Seeing as Claudia Meads started her article (http://www.news24.com/MyNews24/Three-reasons-South-Africa-will-fail-20120809 ) with a quote, here's one which popped into my mind after I'd finished reading it: "Life's but a walking shadow, a poor player, that struts and frets his hour upon the stage, and then is heard no more; it is a tale told by an idiot, full of sound and fury, signifying nothing." (William Shakespeare)
My purpose for writing this article, dear reader, is to prove that politics is simply a factor in life, but not the dominant factor.
The question isn't "Will ANC ruin South Africa?" but rather "How will all South Africans achieve their divergent dreams?"
In my opinion, humans are incredibly resilient, and hardship is relative. If you've been raised with a silver spoon in your mouth, it might well be argued that having the under floor heating in your house go out is exactly the same form of hardship as suffered by a starving child in sub-Saharan Africa who faces another day on an empty belly.
My point with that observation is simply that 'failure' is relative, and you'd need to definite it pretty carefully before you could talk about South Africa's failures or successes.
In my personal experience, living in South Africa, politics has been the backing soundtrack to my life, but not the dominant tune. That's been a personal choice, and you can make it too.
As I've fallen in and out of love, liked movies and hated books, played games and made enemies, gotten married and figured out how to stay married, the role played by government has been something I've watched on the 19:00 news before Survivor.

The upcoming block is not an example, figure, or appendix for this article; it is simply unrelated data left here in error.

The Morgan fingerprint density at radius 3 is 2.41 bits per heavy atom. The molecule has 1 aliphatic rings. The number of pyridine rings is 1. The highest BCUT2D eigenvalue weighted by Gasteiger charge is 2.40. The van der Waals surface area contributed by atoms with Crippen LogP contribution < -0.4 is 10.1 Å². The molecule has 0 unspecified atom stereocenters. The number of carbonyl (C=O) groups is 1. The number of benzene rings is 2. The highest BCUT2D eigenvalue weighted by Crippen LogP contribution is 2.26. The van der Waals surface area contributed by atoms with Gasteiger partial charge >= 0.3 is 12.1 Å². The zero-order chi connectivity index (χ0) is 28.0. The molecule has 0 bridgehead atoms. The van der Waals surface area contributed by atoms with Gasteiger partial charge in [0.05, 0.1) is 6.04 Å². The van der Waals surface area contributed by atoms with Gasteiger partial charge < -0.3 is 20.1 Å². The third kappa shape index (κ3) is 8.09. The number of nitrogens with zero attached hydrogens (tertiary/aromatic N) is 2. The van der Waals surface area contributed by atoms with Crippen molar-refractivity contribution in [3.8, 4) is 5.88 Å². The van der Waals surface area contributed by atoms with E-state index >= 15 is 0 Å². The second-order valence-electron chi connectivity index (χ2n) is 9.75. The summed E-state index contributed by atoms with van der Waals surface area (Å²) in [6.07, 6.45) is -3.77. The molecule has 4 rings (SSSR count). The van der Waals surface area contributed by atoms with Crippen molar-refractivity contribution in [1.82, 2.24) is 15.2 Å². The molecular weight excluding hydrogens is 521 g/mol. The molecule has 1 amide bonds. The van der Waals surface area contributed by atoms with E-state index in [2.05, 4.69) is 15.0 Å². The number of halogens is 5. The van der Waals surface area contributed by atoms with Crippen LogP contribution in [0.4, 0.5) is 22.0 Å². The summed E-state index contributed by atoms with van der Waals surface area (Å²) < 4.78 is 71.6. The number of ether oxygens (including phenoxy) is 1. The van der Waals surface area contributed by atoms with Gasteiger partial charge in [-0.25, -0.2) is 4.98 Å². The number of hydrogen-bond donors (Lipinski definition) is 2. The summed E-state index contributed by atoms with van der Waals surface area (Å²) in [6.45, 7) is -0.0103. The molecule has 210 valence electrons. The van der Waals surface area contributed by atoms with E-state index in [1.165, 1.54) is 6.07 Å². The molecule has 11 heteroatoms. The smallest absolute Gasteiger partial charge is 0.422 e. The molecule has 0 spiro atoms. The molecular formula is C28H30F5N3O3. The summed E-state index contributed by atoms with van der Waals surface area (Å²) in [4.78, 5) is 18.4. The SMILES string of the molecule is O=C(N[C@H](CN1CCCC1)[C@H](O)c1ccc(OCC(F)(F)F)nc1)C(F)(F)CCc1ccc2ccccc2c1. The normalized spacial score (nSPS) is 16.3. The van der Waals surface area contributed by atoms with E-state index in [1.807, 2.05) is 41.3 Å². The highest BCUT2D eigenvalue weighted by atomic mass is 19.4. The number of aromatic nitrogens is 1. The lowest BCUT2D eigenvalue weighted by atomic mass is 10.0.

For each and every one of 'Government's' responsibilities, there is an equal and greater personal responsibility when it comes to 'success'. For example:- Government supplies the roads. I learn to drive.- Government supplies the education. I have to study.- Government supplies the regulatory framework. I find a job.- Government prints the money. I try to budget.- Government pays for the police. I take care to lock my door.
I deem my life over the last ten years in South Africa to be a success. In that time, I matriculated, I got a University degree, I got married, I quadrupled my starting salary in three successive jobs, and my credit record is still squeeky clean. Why then should South Africa be deemed a failure, if it provided me with the platform for my success? I'm not going to cast that stone.
I don't look to the Government for help or curse it for my failures. Yes, a couple of potholes have taken out a few of my car tires, but I've become a more cautious driver as a result. Yes, my first car was stolen, but I've since had to buy my own cars and value comprehensive insurance and vehicle tracking. Yes, the electricity has failed a couple of times, and I've eaten out at fastfood places as a result.
Why share all of this? Because personal experience and effort is all that counts in life. It doesn't matter whether you're in the United States or in South Africa, you can ruin your own life just as quickly with only a handful of bad decisions - regardless of the Government.
I don't live in fear of the Government every day of my life for much the same reason I don't live in fear of being hijacked or falling down a set of stairs. Bad things happen, and worrying about them won't prevent it - all you can do is take reasonable precautions and keep your nose clean.
Ultimately, all South Africans could not emigrate even if they wanted to. There isn't enough money or space in the world for a countrywide evacuation. Chances are, if you're focused on the Government's 'failures' you're too busy passing the buck for your own responsibility in life: to make the best of it.
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